Have you ever had one of those nights when you could not sleep, no matter what, your eyes popped open and your brain ran a million miles per hour?  I have, I believe we all have them once and a while.  Sometimes I lay in bed, hoping that sleep will come, other times I get up and go watch the idiot box, otherwise known as the television. 

There may be a good film on Turner Classic Movies, but usually they have something really odd airing in the wee hours of the morning.  The other stations are loaded with what they call “infomercials” those half hour or hour long spots that take advantage of their time to hammer the viewer with all the reasons their product is the one to buy. 

My question is: If this product is so good, why do we not see a regular ad on during normal hours when we are bombarded with a plethora of thirty second to one minute spots selling us more rubbish that we don’t need.

So many of the ads, no matter when they air, tell us how our lives are incomplete without their product.  They tell us that we are not enough on our own, or we are not good enough just as we are.  But we need not worry because their product, and their product alone will improve our sex life, make us look more successful or get us into the right circle of friends and business associates.  With their product our lives will be complete.  Many of these ads try to sell us the miracle pill or cookery product that will help us to lose those unwanted extra pounds that are making us miserable and our lives a failure. 

These ads reiterate over and over again the Be-Do-Have scenario.

That translated into ~~ what we should aspire to BE, before we can DO certain things in order to HAVE the life we want, and suddenly, miraculously, with their product clasped tightly in out hot little hands, our lives will be perfect. 

To that I say: Rubbish. 

This belief system is like standing at the train station waiting for the train that will take us to the next stop along the way, and when we get there everything will be wonderful, stress free and perfect.

Life, no matter what, is thick, deep and messy.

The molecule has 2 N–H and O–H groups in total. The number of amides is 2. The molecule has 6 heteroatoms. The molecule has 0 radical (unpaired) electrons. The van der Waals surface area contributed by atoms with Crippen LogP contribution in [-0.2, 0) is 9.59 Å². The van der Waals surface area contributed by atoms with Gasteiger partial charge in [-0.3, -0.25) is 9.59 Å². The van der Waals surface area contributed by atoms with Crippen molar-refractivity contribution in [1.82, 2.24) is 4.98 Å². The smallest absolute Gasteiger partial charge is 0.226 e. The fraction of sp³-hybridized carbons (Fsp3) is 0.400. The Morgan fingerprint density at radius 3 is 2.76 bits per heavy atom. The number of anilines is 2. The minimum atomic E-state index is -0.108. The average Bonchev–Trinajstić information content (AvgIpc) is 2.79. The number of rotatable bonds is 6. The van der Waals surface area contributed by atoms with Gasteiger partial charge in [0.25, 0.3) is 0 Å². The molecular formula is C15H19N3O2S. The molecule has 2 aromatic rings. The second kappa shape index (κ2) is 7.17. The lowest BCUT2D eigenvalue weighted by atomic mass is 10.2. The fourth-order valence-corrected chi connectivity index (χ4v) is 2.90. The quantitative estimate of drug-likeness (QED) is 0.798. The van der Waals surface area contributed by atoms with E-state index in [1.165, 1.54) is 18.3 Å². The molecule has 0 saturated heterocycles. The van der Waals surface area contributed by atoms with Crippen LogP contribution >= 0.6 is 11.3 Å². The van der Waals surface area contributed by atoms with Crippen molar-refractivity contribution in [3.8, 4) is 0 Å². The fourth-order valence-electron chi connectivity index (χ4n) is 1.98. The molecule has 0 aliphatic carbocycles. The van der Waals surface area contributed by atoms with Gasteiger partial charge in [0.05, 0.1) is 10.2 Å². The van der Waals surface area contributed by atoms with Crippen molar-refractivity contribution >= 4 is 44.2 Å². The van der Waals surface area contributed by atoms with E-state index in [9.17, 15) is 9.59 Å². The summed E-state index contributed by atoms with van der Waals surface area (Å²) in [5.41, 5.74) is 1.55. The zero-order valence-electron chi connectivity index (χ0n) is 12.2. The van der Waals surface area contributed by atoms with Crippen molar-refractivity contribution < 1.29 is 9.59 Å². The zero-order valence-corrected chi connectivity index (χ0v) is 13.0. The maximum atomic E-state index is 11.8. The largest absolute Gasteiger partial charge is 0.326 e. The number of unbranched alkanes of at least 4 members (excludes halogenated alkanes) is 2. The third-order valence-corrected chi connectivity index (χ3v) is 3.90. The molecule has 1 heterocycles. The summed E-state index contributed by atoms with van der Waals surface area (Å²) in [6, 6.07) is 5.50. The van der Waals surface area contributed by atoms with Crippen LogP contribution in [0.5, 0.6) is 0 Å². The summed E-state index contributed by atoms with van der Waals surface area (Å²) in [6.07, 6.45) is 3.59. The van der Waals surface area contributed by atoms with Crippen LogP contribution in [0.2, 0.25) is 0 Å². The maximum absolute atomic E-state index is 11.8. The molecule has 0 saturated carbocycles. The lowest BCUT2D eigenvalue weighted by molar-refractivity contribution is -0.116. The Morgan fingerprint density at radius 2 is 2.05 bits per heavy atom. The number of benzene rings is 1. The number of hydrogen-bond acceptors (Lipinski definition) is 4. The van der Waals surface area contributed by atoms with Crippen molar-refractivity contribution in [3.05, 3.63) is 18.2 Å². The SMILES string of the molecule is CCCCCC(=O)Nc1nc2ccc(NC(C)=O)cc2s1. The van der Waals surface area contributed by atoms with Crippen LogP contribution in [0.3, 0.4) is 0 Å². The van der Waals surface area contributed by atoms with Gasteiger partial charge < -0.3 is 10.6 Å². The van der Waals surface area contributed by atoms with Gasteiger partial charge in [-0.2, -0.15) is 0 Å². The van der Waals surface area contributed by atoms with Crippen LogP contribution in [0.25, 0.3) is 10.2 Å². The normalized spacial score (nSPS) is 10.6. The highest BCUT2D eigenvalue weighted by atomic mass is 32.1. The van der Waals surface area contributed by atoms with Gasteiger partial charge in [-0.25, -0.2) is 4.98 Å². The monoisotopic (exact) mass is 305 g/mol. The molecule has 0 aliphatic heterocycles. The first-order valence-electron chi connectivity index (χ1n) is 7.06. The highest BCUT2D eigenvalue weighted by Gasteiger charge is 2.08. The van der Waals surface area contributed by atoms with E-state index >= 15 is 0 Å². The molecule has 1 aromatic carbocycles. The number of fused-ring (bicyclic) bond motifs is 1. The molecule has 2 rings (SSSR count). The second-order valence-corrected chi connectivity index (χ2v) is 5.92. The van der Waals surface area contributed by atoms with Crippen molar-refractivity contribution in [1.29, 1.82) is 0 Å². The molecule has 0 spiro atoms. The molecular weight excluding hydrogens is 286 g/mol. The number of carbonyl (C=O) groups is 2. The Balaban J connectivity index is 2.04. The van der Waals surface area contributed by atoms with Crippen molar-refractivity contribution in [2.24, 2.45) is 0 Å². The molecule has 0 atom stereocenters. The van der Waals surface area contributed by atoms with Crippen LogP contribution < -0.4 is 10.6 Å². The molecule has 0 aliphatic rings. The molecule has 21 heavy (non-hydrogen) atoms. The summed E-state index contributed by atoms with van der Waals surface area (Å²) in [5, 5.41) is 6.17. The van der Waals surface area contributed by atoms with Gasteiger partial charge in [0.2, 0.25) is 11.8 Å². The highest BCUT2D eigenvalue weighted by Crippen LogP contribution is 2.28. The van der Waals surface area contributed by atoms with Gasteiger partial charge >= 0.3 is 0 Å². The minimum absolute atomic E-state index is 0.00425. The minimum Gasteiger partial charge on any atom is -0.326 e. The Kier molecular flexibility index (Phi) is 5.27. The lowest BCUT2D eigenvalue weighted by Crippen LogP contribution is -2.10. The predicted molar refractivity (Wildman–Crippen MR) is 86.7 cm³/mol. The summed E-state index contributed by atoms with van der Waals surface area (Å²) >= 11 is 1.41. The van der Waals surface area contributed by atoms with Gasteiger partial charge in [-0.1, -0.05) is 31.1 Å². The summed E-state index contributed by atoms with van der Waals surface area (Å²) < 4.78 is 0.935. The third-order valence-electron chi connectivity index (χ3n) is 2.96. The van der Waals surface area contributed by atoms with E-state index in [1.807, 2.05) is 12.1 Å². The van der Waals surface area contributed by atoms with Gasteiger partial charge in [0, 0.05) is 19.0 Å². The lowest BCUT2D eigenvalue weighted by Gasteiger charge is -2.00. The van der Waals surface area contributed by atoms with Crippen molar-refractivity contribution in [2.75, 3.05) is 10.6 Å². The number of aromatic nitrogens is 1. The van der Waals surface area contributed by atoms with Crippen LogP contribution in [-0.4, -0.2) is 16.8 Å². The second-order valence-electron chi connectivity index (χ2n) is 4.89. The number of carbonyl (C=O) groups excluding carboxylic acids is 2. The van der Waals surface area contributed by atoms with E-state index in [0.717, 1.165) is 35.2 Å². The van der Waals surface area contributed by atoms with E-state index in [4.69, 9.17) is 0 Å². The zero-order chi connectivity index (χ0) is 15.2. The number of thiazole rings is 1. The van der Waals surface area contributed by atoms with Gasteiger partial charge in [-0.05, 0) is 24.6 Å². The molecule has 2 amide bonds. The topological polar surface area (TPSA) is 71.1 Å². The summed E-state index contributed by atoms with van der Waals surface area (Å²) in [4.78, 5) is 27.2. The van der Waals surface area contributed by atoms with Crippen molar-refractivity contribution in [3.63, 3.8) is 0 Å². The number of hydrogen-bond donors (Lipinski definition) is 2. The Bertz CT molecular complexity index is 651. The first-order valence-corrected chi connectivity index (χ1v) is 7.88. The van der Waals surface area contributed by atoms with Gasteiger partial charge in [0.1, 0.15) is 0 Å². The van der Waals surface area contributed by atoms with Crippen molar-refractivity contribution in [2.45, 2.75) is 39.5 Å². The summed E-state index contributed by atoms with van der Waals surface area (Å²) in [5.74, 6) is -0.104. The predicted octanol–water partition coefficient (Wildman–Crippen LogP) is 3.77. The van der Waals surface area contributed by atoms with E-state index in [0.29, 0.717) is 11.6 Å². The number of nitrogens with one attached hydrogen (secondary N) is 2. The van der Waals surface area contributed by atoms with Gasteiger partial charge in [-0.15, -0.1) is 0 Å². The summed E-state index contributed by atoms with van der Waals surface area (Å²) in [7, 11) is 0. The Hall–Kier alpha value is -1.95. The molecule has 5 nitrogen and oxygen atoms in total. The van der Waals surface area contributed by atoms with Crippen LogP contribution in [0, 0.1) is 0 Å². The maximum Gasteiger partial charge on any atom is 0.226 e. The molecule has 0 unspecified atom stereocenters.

Life is not an easy stroll through the garden.  Life is a struggle, and we are always trying to do better in our lives for ourselves and for those we love.  We are each unique and wonderful people.  We should celebrate and embrace our unique qualities and do the same for others, accept them for the unique treasure that they are. 

So what happens to the BE – DO – HAVE scenario?   

We should aspire to BE is ourselves, just our genuine self with the gifts, loves, joys and shortcomings that make us uniquely who we are.  There is nothing that we need to DO or buy or become before we can HAVE the life we want.  When we embrace ourselves, as we are, there we begin to have the life that is not always seeking something else, something we are fooled into believing will be better.  We need not wait for the train that will never come, because there is no place that will magically Poof us into perfection.  There is no product that can transform us as they would lead us to believe. 

Is the grass greener on the other side?  It may look that way from where your are standing, however, whoever may be on that other side may see that your grass is greener than theirs.  Perspective.

Don’t waste your life waiting for the train, hoping the thing you buy will make the difference, for those are not the things that will bring long lasting joy or peace.  Being at peace with who you are, oh yes, do work to improve, but first love who you are in the moment, flaws and all.  Make the most of the moment.  

All you need to BE is yourself, all you need to DO is love who you are and accept yourself as a wonderful, unique treasure, and HAVE the life you want, because it is right there within your grasp as long as you do not grasp for things that are dangled before you like a brass ring that corrodes once you have it in hand. 

S. M. Senden author Clara’s Wish and Lethal Boundaries and A Death of Convenience and Other Short StoriesWWW.SMSENDEN.wordpress.com